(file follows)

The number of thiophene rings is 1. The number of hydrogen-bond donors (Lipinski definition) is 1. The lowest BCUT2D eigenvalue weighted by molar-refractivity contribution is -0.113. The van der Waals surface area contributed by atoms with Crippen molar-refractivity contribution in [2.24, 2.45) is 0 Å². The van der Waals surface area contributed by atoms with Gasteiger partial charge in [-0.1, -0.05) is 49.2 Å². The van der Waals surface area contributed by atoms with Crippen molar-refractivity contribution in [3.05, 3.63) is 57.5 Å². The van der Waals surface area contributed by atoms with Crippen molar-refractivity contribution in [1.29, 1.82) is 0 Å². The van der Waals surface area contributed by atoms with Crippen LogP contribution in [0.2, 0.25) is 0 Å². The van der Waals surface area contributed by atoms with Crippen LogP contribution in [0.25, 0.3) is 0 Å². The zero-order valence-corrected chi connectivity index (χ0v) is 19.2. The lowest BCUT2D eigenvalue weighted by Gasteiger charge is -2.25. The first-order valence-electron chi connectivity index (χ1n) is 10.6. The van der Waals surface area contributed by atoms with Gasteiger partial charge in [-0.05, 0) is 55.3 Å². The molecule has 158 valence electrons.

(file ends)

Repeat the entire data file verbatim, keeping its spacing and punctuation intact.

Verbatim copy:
The number of thiophene rings is 1. The number of hydrogen-bond donors (Lipinski definition) is 1. The lowest BCUT2D eigenvalue weighted by molar-refractivity contribution is -0.113. The van der Waals surface area contributed by atoms with Crippen molar-refractivity contribution in [2.24, 2.45) is 0 Å². The van der Waals surface area contributed by atoms with Gasteiger partial charge in [-0.1, -0.05) is 49.2 Å². The van der Waals surface area contributed by atoms with Crippen molar-refractivity contribution in [3.05, 3.63) is 57.5 Å². The van der Waals surface area contributed by atoms with Crippen molar-refractivity contribution in [1.29, 1.82) is 0 Å². The van der Waals surface area contributed by atoms with Crippen LogP contribution in [0.2, 0.25) is 0 Å². The van der Waals surface area contributed by atoms with Crippen LogP contribution in [0.25, 0.3) is 0 Å². The zero-order valence-corrected chi connectivity index (χ0v) is 19.2. The lowest BCUT2D eigenvalue weighted by Gasteiger charge is -2.25. The first-order valence-electron chi connectivity index (χ1n) is 10.6. The van der Waals surface area contributed by atoms with Gasteiger partial charge in [-0.05, 0) is 55.3 Å². The molecule has 158 valence electrons.